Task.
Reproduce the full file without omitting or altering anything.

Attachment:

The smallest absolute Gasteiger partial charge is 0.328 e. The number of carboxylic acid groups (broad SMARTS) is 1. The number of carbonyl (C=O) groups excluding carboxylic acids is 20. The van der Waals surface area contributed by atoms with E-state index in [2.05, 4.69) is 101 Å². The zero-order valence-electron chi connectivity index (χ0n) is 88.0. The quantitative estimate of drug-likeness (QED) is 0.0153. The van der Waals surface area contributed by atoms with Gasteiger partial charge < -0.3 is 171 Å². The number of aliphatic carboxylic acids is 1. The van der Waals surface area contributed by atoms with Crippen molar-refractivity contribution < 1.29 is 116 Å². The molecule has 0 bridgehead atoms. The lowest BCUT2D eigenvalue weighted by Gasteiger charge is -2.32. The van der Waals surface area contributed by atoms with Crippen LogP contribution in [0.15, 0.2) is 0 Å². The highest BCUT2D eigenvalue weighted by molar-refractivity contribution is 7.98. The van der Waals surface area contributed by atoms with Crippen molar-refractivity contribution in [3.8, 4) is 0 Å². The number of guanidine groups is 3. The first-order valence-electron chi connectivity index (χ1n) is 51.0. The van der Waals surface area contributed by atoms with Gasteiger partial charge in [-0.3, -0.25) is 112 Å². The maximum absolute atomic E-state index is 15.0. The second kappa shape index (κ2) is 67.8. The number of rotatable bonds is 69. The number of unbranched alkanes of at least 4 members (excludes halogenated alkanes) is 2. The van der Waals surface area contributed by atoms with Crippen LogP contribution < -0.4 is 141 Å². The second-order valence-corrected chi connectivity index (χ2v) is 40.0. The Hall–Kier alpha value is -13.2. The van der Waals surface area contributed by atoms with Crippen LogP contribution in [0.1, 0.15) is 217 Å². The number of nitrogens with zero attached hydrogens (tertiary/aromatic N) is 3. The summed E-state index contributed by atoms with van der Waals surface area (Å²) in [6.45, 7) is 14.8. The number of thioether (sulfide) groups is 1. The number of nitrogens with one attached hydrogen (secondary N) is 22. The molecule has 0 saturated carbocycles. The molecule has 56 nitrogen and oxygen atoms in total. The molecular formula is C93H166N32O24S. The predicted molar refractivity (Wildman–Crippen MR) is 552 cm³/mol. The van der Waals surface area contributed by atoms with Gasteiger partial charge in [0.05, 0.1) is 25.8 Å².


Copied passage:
The smallest absolute Gasteiger partial charge is 0.328 e. The number of carboxylic acid groups (broad SMARTS) is 1. The number of carbonyl (C=O) groups excluding carboxylic acids is 20. The van der Waals surface area contributed by atoms with E-state index in [2.05, 4.69) is 101 Å². The zero-order valence-electron chi connectivity index (χ0n) is 88.0. The quantitative estimate of drug-likeness (QED) is 0.0153. The van der Waals surface area contributed by atoms with Gasteiger partial charge < -0.3 is 171 Å². The number of aliphatic carboxylic acids is 1. The van der Waals surface area contributed by atoms with Crippen molar-refractivity contribution < 1.29 is 116 Å². The molecule has 0 bridgehead atoms. The lowest BCUT2D eigenvalue weighted by Gasteiger charge is -2.32. The van der Waals surface area contributed by atoms with Crippen LogP contribution in [0.15, 0.2) is 0 Å². The highest BCUT2D eigenvalue weighted by molar-refractivity contribution is 7.98. The van der Waals surface area contributed by atoms with Crippen molar-refractivity contribution in [3.8, 4) is 0 Å². The number of guanidine groups is 3. The first-order valence-electron chi connectivity index (χ1n) is 51.0. The van der Waals surface area contributed by atoms with Gasteiger partial charge in [-0.3, -0.25) is 112 Å². The maximum absolute atomic E-state index is 15.0. The second kappa shape index (κ2) is 67.8. The number of rotatable bonds is 69. The number of unbranched alkanes of at least 4 members (excludes halogenated alkanes) is 2. The van der Waals surface area contributed by atoms with Crippen LogP contribution < -0.4 is 141 Å². The second-order valence-corrected chi connectivity index (χ2v) is 40.0. The Hall–Kier alpha value is -13.2. The van der Waals surface area contributed by atoms with Crippen LogP contribution in [0.1, 0.15) is 217 Å². The number of nitrogens with zero attached hydrogens (tertiary/aromatic N) is 3. The summed E-state index contributed by atoms with van der Waals surface area (Å²) in [6.45, 7) is 14.8. The number of thioether (sulfide) groups is 1. The number of nitrogens with one attached hydrogen (secondary N) is 22. The molecule has 0 saturated carbocycles. The molecule has 56 nitrogen and oxygen atoms in total. The molecular formula is C93H166N32O24S. The predicted molar refractivity (Wildman–Crippen MR) is 552 cm³/mol. The van der Waals surface area contributed by atoms with Gasteiger partial charge in [0.05, 0.1) is 25.8 Å².